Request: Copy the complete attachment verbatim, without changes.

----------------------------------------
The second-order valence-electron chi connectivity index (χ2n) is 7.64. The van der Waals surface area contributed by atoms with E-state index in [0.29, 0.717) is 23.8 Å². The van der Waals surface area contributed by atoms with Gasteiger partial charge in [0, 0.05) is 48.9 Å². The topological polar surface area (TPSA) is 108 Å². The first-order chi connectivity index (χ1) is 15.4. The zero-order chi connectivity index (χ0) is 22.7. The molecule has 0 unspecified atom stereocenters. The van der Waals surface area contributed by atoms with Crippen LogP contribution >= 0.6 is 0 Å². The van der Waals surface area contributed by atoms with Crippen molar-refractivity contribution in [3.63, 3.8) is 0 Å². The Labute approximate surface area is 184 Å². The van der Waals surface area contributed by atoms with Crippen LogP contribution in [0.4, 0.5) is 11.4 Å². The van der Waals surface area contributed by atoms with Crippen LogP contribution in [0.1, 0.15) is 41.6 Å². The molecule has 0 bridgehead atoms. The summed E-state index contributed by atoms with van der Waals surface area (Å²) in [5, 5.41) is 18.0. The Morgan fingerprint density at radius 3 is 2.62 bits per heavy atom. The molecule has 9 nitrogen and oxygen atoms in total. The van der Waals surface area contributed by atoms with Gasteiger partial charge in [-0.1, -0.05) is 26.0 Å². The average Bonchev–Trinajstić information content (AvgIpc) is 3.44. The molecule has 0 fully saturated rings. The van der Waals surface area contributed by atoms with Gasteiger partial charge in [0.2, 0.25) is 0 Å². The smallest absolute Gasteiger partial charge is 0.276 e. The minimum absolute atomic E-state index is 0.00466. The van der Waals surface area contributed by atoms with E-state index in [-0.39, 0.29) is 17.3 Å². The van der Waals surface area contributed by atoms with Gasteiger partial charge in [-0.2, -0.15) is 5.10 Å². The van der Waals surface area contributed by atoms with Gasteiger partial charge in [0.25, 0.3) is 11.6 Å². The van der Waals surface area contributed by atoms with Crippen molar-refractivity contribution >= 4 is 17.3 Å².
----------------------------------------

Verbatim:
The second-order valence-electron chi connectivity index (χ2n) is 7.64. The van der Waals surface area contributed by atoms with E-state index in [0.29, 0.717) is 23.8 Å². The van der Waals surface area contributed by atoms with Gasteiger partial charge in [0, 0.05) is 48.9 Å². The topological polar surface area (TPSA) is 108 Å². The first-order chi connectivity index (χ1) is 15.4. The zero-order chi connectivity index (χ0) is 22.7. The molecule has 0 unspecified atom stereocenters. The van der Waals surface area contributed by atoms with Crippen LogP contribution >= 0.6 is 0 Å². The van der Waals surface area contributed by atoms with Crippen molar-refractivity contribution in [3.63, 3.8) is 0 Å². The Labute approximate surface area is 184 Å². The van der Waals surface area contributed by atoms with Crippen LogP contribution in [0.4, 0.5) is 11.4 Å². The van der Waals surface area contributed by atoms with Crippen LogP contribution in [0.1, 0.15) is 41.6 Å². The molecule has 0 bridgehead atoms. The summed E-state index contributed by atoms with van der Waals surface area (Å²) in [5, 5.41) is 18.0. The Morgan fingerprint density at radius 3 is 2.62 bits per heavy atom. The molecule has 9 nitrogen and oxygen atoms in total. The van der Waals surface area contributed by atoms with Gasteiger partial charge in [-0.1, -0.05) is 26.0 Å². The average Bonchev–Trinajstić information content (AvgIpc) is 3.44. The molecule has 0 fully saturated rings. The van der Waals surface area contributed by atoms with Gasteiger partial charge in [0.2, 0.25) is 0 Å². The smallest absolute Gasteiger partial charge is 0.276 e. The minimum absolute atomic E-state index is 0.00466. The van der Waals surface area contributed by atoms with E-state index in [-0.39, 0.29) is 17.3 Å². The van der Waals surface area contributed by atoms with Gasteiger partial charge in [-0.2, -0.15) is 5.10 Å². The van der Waals surface area contributed by atoms with Gasteiger partial charge in [0.25, 0.3) is 11.6 Å². The van der Waals surface area contributed by atoms with Crippen molar-refractivity contribution >= 4 is 17.3 Å².